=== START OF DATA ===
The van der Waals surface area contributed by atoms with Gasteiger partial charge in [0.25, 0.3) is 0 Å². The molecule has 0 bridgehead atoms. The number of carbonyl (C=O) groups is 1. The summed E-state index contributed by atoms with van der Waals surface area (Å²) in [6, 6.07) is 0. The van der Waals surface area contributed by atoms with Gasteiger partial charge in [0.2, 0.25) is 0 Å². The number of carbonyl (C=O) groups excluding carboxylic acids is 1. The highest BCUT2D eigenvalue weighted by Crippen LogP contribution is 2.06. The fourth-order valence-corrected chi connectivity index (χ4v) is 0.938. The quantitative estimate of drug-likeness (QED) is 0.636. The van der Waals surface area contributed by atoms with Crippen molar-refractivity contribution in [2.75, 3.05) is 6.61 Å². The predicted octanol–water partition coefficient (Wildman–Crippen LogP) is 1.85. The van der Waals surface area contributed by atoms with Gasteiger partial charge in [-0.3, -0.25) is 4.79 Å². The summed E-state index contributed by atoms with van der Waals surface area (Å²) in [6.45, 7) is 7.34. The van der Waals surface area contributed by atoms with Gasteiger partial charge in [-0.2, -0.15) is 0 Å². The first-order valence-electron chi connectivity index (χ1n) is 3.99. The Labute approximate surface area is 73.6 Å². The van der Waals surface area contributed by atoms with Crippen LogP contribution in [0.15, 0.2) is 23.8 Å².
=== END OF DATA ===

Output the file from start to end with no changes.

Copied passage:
The van der Waals surface area contributed by atoms with Gasteiger partial charge in [0.25, 0.3) is 0 Å². The molecule has 0 bridgehead atoms. The number of carbonyl (C=O) groups is 1. The summed E-state index contributed by atoms with van der Waals surface area (Å²) in [6, 6.07) is 0. The van der Waals surface area contributed by atoms with Gasteiger partial charge in [0.2, 0.25) is 0 Å². The number of carbonyl (C=O) groups excluding carboxylic acids is 1. The highest BCUT2D eigenvalue weighted by Crippen LogP contribution is 2.06. The fourth-order valence-corrected chi connectivity index (χ4v) is 0.938. The quantitative estimate of drug-likeness (QED) is 0.636. The van der Waals surface area contributed by atoms with Crippen molar-refractivity contribution in [2.75, 3.05) is 6.61 Å². The predicted octanol–water partition coefficient (Wildman–Crippen LogP) is 1.85. The van der Waals surface area contributed by atoms with Gasteiger partial charge in [-0.3, -0.25) is 4.79 Å². The summed E-state index contributed by atoms with van der Waals surface area (Å²) in [6.45, 7) is 7.34. The van der Waals surface area contributed by atoms with Gasteiger partial charge in [-0.2, -0.15) is 0 Å². The first-order valence-electron chi connectivity index (χ1n) is 3.99. The Labute approximate surface area is 73.6 Å². The van der Waals surface area contributed by atoms with Crippen LogP contribution in [0.15, 0.2) is 23.8 Å².